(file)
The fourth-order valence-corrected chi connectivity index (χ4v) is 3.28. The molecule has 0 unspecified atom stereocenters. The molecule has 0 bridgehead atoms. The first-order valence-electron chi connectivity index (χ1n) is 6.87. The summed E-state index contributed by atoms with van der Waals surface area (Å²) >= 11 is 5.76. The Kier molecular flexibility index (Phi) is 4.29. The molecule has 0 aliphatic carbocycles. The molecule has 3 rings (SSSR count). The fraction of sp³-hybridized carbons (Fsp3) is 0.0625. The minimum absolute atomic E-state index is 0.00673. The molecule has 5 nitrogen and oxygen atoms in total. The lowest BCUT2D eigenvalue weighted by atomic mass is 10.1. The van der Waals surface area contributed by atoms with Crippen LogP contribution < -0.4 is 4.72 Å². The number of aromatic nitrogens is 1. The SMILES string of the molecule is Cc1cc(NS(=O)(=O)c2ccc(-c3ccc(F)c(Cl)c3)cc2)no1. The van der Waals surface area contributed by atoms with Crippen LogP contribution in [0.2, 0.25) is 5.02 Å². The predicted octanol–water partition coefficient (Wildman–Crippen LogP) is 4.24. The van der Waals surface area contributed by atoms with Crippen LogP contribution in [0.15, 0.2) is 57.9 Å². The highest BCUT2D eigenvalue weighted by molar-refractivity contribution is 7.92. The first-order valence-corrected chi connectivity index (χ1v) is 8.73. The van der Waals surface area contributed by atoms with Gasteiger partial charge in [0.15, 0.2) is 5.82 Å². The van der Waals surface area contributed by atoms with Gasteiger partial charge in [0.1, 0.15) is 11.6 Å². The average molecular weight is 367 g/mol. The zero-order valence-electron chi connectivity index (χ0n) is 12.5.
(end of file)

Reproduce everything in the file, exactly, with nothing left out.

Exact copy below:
The fourth-order valence-corrected chi connectivity index (χ4v) is 3.28. The molecule has 0 unspecified atom stereocenters. The molecule has 0 bridgehead atoms. The first-order valence-electron chi connectivity index (χ1n) is 6.87. The summed E-state index contributed by atoms with van der Waals surface area (Å²) >= 11 is 5.76. The Kier molecular flexibility index (Phi) is 4.29. The molecule has 0 aliphatic carbocycles. The molecule has 3 rings (SSSR count). The fraction of sp³-hybridized carbons (Fsp3) is 0.0625. The minimum absolute atomic E-state index is 0.00673. The molecule has 5 nitrogen and oxygen atoms in total. The lowest BCUT2D eigenvalue weighted by atomic mass is 10.1. The van der Waals surface area contributed by atoms with Crippen LogP contribution < -0.4 is 4.72 Å². The number of aromatic nitrogens is 1. The SMILES string of the molecule is Cc1cc(NS(=O)(=O)c2ccc(-c3ccc(F)c(Cl)c3)cc2)no1. The van der Waals surface area contributed by atoms with Crippen LogP contribution in [0.2, 0.25) is 5.02 Å². The predicted octanol–water partition coefficient (Wildman–Crippen LogP) is 4.24. The van der Waals surface area contributed by atoms with Crippen LogP contribution in [0.15, 0.2) is 57.9 Å². The highest BCUT2D eigenvalue weighted by molar-refractivity contribution is 7.92. The first-order valence-corrected chi connectivity index (χ1v) is 8.73. The van der Waals surface area contributed by atoms with Gasteiger partial charge in [0.15, 0.2) is 5.82 Å². The van der Waals surface area contributed by atoms with Gasteiger partial charge in [0.1, 0.15) is 11.6 Å². The average molecular weight is 367 g/mol. The zero-order valence-electron chi connectivity index (χ0n) is 12.5.